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New scheme to help cut trade in wildlife products.

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MEDIA RELEASE The Hon Peter Garrett MP Minister for the Environment, Heritage and the Arts

PG /74 23 May 2008


A new scheme recognising the efforts of Australia’s traditional medicine professionals to protect endangered species was launched today by the Minister for the Environment, Peter Garrett.

The Endangered Species Certification Scheme will enable traditional medicine professionals to obtain official acknowledgement that the products they use or sell do not contain ingredients from threatened species.

The scheme was developed jointly by the Australian Government and the Australian Acupuncture and Chinese Medicine Association (AACMA).

“From today, traditional medicine professionals will be able to use an accreditation logo on their shop front or in any printed material or on websites to communicate publicly that they only use wildlife products that are legally acquired,” Mr Garrett said.

“Threatened animals such as rhinoceros, sun bears, turtles and tigers can be used to provide ingredients for these medicines often in the cruelest circumstances, with no regard to the vulnerability of the species.

“It is a something that we have the ability to stop,” Mr Garrett said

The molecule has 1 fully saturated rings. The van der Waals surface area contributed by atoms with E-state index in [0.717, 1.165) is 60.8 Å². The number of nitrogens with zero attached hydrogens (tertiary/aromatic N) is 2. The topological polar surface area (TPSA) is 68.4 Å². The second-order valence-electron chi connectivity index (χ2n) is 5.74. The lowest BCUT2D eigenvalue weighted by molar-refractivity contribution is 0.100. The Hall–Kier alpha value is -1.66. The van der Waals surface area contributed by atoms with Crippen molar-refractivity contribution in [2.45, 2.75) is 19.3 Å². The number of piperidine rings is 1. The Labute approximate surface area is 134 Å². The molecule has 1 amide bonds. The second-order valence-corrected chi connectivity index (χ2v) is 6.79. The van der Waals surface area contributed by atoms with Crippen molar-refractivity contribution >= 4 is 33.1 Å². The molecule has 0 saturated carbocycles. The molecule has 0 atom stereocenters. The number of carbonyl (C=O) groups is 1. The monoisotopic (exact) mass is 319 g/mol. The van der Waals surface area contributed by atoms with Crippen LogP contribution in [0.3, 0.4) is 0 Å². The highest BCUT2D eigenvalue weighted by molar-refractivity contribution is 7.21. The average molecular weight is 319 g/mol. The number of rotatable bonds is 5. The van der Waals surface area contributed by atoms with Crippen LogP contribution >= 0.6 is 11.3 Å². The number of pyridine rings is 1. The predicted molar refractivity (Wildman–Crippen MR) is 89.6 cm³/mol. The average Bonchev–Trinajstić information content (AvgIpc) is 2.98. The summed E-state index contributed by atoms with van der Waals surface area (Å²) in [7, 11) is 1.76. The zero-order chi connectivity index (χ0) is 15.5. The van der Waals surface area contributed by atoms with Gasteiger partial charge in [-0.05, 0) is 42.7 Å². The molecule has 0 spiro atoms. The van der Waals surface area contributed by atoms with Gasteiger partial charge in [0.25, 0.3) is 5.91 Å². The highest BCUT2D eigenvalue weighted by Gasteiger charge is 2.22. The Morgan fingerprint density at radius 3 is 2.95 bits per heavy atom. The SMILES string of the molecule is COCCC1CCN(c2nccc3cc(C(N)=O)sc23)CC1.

“I am delighted that traditional medicine practitioners through the AACMA and in partnership with the Australian Government have seized the initiative and have developed a scheme to show where they stand on this issue.

“As well as acknowledging the environmental commitment of each accredited professional, this scheme will help to raise awareness among consumers and encourage them to make informed choices when they are about to buy services and products.”

President of the Australian Acupuncture and Chinese Medicine Association, James Flowers said his association had a long-standing policy opposing the use of endangered species in Chinese medicine health care.

“We fully endorse the Endangered Species Certification Scheme as a positive demonstration of the profession’s stance on this issue,” he said.

“It will not only raise awareness but also acknowledge practitioners and traders who operate in an ethical and professional manner.”

Australia is a Party to the Convention on International Trade in Endangered Species of Wild Flora and Fauna (CITES) which aims to ensure that international trade in specimens of wild animals and plants does not threaten their survival. Australia regulates trade in wildlife through a permit system.

Media contact: Ben Pratt 0419 968 734